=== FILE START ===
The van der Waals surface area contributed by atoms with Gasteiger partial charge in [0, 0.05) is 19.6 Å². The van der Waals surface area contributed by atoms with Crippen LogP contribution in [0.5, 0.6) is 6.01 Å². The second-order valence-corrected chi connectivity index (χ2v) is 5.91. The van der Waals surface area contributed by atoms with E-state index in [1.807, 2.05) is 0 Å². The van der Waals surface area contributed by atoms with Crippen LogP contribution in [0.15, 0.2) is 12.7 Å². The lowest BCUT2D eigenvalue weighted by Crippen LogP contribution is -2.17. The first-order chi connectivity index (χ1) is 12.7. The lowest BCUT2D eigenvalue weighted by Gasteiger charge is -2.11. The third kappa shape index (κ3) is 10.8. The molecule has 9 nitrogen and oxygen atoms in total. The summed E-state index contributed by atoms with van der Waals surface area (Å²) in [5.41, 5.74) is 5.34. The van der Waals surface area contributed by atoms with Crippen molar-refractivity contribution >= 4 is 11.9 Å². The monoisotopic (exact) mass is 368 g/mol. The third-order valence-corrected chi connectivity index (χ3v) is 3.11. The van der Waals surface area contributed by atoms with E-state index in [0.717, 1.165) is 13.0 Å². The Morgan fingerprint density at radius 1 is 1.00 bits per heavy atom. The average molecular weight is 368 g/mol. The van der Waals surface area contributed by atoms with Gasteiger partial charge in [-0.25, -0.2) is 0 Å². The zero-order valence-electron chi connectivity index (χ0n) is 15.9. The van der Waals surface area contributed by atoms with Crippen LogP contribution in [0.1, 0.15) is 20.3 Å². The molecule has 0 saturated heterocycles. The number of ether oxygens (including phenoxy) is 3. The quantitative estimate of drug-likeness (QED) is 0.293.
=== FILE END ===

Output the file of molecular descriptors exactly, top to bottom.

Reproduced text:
The van der Waals surface area contributed by atoms with Gasteiger partial charge in [0, 0.05) is 19.6 Å². The van der Waals surface area contributed by atoms with Crippen LogP contribution in [0.5, 0.6) is 6.01 Å². The second-order valence-corrected chi connectivity index (χ2v) is 5.91. The van der Waals surface area contributed by atoms with E-state index in [1.807, 2.05) is 0 Å². The van der Waals surface area contributed by atoms with Crippen LogP contribution in [0.15, 0.2) is 12.7 Å². The lowest BCUT2D eigenvalue weighted by Crippen LogP contribution is -2.17. The first-order chi connectivity index (χ1) is 12.7. The lowest BCUT2D eigenvalue weighted by Gasteiger charge is -2.11. The third kappa shape index (κ3) is 10.8. The molecule has 9 nitrogen and oxygen atoms in total. The summed E-state index contributed by atoms with van der Waals surface area (Å²) in [5.41, 5.74) is 5.34. The van der Waals surface area contributed by atoms with Crippen molar-refractivity contribution >= 4 is 11.9 Å². The monoisotopic (exact) mass is 368 g/mol. The third-order valence-corrected chi connectivity index (χ3v) is 3.11. The van der Waals surface area contributed by atoms with E-state index in [0.717, 1.165) is 13.0 Å². The Morgan fingerprint density at radius 1 is 1.00 bits per heavy atom. The average molecular weight is 368 g/mol. The van der Waals surface area contributed by atoms with Gasteiger partial charge in [-0.25, -0.2) is 0 Å². The zero-order valence-electron chi connectivity index (χ0n) is 15.9. The van der Waals surface area contributed by atoms with Crippen LogP contribution in [0.1, 0.15) is 20.3 Å². The molecule has 0 saturated heterocycles. The number of ether oxygens (including phenoxy) is 3. The quantitative estimate of drug-likeness (QED) is 0.293.